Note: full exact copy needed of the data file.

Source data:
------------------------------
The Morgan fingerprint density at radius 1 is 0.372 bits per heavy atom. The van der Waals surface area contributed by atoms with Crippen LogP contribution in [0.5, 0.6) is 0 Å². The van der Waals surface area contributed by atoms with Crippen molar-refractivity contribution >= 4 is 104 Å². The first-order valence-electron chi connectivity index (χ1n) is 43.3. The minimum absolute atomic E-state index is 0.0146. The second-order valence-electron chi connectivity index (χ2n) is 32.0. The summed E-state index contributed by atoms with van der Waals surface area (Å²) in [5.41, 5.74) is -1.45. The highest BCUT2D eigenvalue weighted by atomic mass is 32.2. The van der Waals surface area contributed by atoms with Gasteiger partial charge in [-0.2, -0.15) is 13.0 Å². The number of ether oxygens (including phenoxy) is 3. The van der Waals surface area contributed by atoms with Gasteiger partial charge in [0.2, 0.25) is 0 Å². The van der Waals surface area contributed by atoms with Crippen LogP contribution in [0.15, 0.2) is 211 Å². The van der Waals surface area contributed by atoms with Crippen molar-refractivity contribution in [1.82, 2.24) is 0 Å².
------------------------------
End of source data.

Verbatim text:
The Morgan fingerprint density at radius 1 is 0.372 bits per heavy atom. The van der Waals surface area contributed by atoms with Crippen LogP contribution in [0.5, 0.6) is 0 Å². The van der Waals surface area contributed by atoms with Crippen molar-refractivity contribution >= 4 is 104 Å². The first-order valence-electron chi connectivity index (χ1n) is 43.3. The minimum absolute atomic E-state index is 0.0146. The second-order valence-electron chi connectivity index (χ2n) is 32.0. The summed E-state index contributed by atoms with van der Waals surface area (Å²) in [5.41, 5.74) is -1.45. The highest BCUT2D eigenvalue weighted by atomic mass is 32.2. The van der Waals surface area contributed by atoms with Gasteiger partial charge in [-0.2, -0.15) is 13.0 Å². The number of ether oxygens (including phenoxy) is 3. The van der Waals surface area contributed by atoms with Gasteiger partial charge in [0.2, 0.25) is 0 Å². The van der Waals surface area contributed by atoms with Crippen LogP contribution in [0.15, 0.2) is 211 Å². The van der Waals surface area contributed by atoms with Crippen molar-refractivity contribution in [1.82, 2.24) is 0 Å².